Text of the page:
Innovation at its best

Join Our Community Subscribe to Paul's Posts

*Chapter 28 of Resurrection is now available to read here.

When North Carolina resident, Randy Crowell first sent me the picture of his innovation I was taken aback. I mean, it looks wild and whacky, right? A French horn powered by an iPhone.

But the more I read, the more I became impressed.

This is the spirit of innovation, a spirit I applaud and encourage.

Here’s Randy’s story:

“I became interested in vintage radios several years ago, restoring some and converting others to Bluetooth devices. About the same time, I started tinkering with passive horn amplifiers for use with cell phones. I happened to come across a french horn in an antique shop, held my cell phone speaker up to the mouthpiece and was blown away by the volume and fidelity it produced with that tiny phone speaker. I bought the french horn, brought it home and with plumbing fittings turned it into a beautiful passive amplifier that sounds better than any I have heard. Doing some research I found that most french horns have about 14 feet of tubing that ends in a 15 inch bell. I know this is the reason for the massive volume and fidelity increase.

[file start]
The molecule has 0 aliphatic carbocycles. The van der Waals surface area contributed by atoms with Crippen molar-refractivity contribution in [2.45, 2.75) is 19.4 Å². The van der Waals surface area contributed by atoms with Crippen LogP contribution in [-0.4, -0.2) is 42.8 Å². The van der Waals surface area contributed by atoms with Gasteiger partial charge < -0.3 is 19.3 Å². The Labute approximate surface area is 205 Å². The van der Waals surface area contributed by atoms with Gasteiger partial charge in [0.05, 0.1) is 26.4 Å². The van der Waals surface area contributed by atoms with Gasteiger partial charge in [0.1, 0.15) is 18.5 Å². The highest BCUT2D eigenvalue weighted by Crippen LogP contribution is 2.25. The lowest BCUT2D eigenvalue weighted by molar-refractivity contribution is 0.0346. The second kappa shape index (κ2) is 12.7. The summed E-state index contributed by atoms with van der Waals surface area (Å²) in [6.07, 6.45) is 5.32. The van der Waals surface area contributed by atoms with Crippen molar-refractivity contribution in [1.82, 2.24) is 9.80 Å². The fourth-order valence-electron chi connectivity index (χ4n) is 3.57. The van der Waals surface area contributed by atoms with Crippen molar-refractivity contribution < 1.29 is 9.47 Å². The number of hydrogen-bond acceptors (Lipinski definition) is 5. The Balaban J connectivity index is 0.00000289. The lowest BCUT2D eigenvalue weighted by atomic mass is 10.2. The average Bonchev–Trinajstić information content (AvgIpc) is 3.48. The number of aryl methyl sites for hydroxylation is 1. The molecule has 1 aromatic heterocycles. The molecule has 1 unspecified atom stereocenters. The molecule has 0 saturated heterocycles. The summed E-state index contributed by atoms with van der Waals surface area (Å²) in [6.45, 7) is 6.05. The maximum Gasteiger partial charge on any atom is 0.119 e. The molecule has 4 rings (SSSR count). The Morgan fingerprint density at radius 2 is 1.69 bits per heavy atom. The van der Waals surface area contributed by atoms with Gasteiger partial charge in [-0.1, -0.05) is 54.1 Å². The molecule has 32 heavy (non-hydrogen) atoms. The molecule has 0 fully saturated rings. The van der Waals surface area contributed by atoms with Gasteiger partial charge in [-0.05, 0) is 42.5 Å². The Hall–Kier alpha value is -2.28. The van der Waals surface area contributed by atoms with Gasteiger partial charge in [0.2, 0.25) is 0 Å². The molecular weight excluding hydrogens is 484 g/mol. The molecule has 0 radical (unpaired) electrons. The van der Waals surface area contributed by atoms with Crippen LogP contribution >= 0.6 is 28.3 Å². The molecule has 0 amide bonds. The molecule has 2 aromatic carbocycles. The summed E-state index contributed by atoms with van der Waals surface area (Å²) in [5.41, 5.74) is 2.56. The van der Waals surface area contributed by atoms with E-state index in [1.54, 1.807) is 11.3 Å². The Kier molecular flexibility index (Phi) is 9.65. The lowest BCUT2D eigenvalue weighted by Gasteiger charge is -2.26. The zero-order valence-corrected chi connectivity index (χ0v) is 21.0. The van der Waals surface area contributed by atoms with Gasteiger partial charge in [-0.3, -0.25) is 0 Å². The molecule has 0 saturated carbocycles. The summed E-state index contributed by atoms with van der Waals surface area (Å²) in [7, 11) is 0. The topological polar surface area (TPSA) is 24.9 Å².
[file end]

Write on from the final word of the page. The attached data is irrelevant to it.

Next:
Weather permitting, my wife and I ate outside on our patio nearly every evening and greatly enjoyed listening to blues and jazz on my creation. Since it was brass, we could leave it outside all the time. It sounded great, but only with certain music as it had zero midrange and bass response. This worked for several months until I decided to find a way to add bass and more volume to it.
For my latest revision, I built a two channel class AB amplifier with 200W driving a 10 inch down-firing woofer and 100W driving my french horn tweeter. I used a Linkwitz-Riley active crossover set to 1000 Hz. An automatic input selector allows me to use it with Bluetooth, a turntable, or CD player. I built the system in a very unusual 1930s era American Beauty battery operated radio and mounted the french horn on top. I am sure you will agree it is a beautiful system reminiscent of an old Victrola.”
Thanks to Randy for such a great story and more important the guts to be an innovator.